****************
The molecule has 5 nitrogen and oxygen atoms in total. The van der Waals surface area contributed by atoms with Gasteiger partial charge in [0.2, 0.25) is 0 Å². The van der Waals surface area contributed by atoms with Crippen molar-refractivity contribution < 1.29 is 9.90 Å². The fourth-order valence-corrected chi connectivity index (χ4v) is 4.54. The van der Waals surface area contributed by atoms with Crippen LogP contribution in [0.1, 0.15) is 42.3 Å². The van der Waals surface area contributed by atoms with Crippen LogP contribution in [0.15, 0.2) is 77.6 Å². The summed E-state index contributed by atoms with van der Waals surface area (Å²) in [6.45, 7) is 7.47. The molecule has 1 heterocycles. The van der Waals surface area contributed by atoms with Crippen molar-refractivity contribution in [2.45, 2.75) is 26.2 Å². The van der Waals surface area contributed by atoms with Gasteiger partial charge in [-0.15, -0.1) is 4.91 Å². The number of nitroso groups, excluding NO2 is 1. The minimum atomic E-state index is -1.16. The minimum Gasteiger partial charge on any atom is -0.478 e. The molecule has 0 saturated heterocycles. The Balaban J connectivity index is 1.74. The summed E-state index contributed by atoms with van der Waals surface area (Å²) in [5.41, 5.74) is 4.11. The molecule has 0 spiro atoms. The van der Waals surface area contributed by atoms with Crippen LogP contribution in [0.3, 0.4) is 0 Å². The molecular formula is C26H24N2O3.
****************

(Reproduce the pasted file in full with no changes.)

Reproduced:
The molecule has 5 nitrogen and oxygen atoms in total. The van der Waals surface area contributed by atoms with Gasteiger partial charge in [0.2, 0.25) is 0 Å². The van der Waals surface area contributed by atoms with Crippen molar-refractivity contribution < 1.29 is 9.90 Å². The fourth-order valence-corrected chi connectivity index (χ4v) is 4.54. The van der Waals surface area contributed by atoms with Crippen LogP contribution in [0.1, 0.15) is 42.3 Å². The van der Waals surface area contributed by atoms with Crippen LogP contribution in [0.15, 0.2) is 77.6 Å². The summed E-state index contributed by atoms with van der Waals surface area (Å²) in [6.45, 7) is 7.47. The molecule has 1 heterocycles. The van der Waals surface area contributed by atoms with Crippen molar-refractivity contribution in [2.45, 2.75) is 26.2 Å². The van der Waals surface area contributed by atoms with Gasteiger partial charge in [-0.15, -0.1) is 4.91 Å². The number of nitroso groups, excluding NO2 is 1. The minimum atomic E-state index is -1.16. The minimum Gasteiger partial charge on any atom is -0.478 e. The molecule has 0 saturated heterocycles. The Balaban J connectivity index is 1.74. The summed E-state index contributed by atoms with van der Waals surface area (Å²) in [5.41, 5.74) is 4.11. The molecule has 0 spiro atoms. The van der Waals surface area contributed by atoms with Crippen LogP contribution in [0.3, 0.4) is 0 Å². The molecular formula is C26H24N2O3.